• *functionally 3 muscles
    • 1)clavicular
    • 2)sternal
    • 3)costal 
    • *twists at insertion 
    • *most powerful in saggital plane
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    latissimus dorsi
  76. Image Upload 35action, origin, insertion, properties
    • trapezius
    • *mutual neutralizer 
    • *4 parts create the u
    • I: creates a "small U" on posterior lateral clavicle, acromion process, spine of scapula
    • O: 1. base of skull 2, 3, and 4: Spinous processes C7-T12  
    • A: stabilize the scapula, adduction
    • 1) elevation
    • 2) elevation, outward/upward rotation, adduction 
    • 3)adduction 
    • 4) outward/upward rotation, depression, and adduction
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    • teres major-wrapped separately but functions as one with teres minor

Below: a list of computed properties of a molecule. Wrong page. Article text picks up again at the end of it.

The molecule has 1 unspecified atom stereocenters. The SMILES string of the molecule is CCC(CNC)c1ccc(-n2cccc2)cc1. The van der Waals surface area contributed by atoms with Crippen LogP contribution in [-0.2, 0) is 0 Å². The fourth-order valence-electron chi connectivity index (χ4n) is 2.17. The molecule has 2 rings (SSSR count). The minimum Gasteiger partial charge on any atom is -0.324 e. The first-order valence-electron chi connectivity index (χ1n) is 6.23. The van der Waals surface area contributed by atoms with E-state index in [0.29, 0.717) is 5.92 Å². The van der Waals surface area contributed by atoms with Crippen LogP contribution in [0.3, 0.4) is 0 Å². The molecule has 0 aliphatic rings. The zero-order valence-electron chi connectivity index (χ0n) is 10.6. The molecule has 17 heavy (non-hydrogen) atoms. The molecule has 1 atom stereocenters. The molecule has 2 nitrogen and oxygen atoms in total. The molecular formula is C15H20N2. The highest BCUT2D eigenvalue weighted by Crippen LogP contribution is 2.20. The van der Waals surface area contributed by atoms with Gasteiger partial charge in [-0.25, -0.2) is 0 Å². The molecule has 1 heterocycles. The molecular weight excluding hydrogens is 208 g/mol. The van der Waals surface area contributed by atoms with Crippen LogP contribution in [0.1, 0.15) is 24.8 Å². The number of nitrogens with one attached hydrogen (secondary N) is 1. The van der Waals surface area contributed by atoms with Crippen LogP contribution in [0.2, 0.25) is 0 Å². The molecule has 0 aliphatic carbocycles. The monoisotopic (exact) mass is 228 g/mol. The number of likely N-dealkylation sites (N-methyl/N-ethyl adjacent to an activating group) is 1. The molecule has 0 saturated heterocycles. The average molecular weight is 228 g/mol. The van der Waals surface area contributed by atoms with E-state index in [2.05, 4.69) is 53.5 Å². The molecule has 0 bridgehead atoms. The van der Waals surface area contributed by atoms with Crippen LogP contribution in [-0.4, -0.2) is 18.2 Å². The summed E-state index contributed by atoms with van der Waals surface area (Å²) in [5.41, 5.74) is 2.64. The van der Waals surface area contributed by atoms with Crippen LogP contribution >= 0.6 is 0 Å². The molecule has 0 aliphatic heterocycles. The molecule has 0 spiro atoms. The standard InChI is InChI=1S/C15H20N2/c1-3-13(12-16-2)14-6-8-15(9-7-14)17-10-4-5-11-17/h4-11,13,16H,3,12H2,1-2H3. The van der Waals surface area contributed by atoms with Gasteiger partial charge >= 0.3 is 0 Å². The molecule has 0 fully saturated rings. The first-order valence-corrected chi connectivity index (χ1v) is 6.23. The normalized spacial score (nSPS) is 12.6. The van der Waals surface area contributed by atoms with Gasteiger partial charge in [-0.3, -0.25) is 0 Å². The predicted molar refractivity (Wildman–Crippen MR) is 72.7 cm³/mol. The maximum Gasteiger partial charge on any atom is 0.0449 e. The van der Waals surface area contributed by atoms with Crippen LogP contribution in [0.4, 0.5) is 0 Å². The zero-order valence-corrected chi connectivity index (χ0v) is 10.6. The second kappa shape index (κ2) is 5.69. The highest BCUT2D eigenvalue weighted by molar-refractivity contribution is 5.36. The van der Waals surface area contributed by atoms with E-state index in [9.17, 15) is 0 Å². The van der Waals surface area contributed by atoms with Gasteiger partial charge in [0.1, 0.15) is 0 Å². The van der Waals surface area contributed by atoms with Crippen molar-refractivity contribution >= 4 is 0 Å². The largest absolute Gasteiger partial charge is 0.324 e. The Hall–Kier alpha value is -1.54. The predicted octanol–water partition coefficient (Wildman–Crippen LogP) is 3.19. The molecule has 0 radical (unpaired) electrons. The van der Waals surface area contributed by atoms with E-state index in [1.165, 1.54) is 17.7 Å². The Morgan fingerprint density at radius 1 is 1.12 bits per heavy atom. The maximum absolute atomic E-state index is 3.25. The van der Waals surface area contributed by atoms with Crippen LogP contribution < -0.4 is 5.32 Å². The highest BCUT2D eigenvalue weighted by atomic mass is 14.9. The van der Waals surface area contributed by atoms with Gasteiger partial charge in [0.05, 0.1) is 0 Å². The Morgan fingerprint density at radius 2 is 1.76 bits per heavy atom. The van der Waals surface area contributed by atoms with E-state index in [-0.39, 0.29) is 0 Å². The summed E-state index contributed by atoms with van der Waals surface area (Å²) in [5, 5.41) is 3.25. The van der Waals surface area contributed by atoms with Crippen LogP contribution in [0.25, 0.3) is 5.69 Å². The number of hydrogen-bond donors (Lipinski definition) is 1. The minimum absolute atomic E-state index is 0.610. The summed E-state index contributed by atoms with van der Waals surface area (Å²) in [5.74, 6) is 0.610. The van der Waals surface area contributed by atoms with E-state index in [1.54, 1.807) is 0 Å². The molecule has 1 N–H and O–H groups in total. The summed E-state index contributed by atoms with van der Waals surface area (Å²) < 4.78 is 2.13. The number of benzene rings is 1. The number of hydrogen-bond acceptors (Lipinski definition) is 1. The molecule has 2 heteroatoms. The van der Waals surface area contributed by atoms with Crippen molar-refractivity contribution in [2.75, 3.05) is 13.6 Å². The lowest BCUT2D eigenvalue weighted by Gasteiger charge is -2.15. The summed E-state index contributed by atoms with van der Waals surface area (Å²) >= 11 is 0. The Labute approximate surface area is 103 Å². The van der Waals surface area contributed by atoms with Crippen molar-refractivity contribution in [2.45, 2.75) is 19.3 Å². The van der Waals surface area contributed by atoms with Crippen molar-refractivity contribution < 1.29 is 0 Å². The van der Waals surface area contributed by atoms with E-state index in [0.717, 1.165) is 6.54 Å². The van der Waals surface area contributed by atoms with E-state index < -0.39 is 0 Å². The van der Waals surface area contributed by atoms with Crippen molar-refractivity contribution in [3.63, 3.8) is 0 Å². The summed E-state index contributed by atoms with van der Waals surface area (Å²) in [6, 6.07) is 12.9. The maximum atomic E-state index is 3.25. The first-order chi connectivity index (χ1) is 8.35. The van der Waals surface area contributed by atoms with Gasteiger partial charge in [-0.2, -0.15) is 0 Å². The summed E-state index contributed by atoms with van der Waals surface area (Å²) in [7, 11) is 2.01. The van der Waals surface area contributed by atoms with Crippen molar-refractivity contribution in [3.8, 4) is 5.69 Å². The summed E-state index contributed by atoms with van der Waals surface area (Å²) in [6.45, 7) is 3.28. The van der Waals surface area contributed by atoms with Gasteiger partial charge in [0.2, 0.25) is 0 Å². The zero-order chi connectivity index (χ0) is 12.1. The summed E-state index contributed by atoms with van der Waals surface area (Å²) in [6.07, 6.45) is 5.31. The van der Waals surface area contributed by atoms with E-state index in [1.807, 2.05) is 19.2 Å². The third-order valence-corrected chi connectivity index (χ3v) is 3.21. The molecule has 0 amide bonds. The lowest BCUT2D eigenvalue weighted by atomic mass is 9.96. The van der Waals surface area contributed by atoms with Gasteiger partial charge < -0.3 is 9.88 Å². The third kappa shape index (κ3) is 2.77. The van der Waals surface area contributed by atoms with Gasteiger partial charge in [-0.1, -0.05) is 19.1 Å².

• minor
    • o: C7-T1 at lamina 
    • i: medial border at spine
    • major
    • o: T2-5 at lamina 
    • i: middle medial border (not on inferior angle)
    • A: True adductors
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    • teres minor-wrapped separately but functions as one with teres minor 
    • minor
    • o: C7-T1 at lamina 
    • i: medial border at spine
    • major
    • o: T2-5 at lamina 
    • i: middle medial border (not on inferior angle)
    • A: True adductors
  79. Image Upload 38action, origin, insertion
    • serratus anterior
    • -reaching, pulling, punching
    • -abduction, outward/upward rotation, protraction of scapula
    • -o: lateral surface of ribs 1-8 
    • -i: anterior medial border of scapula
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Kin 151 Exam 1 Study Guide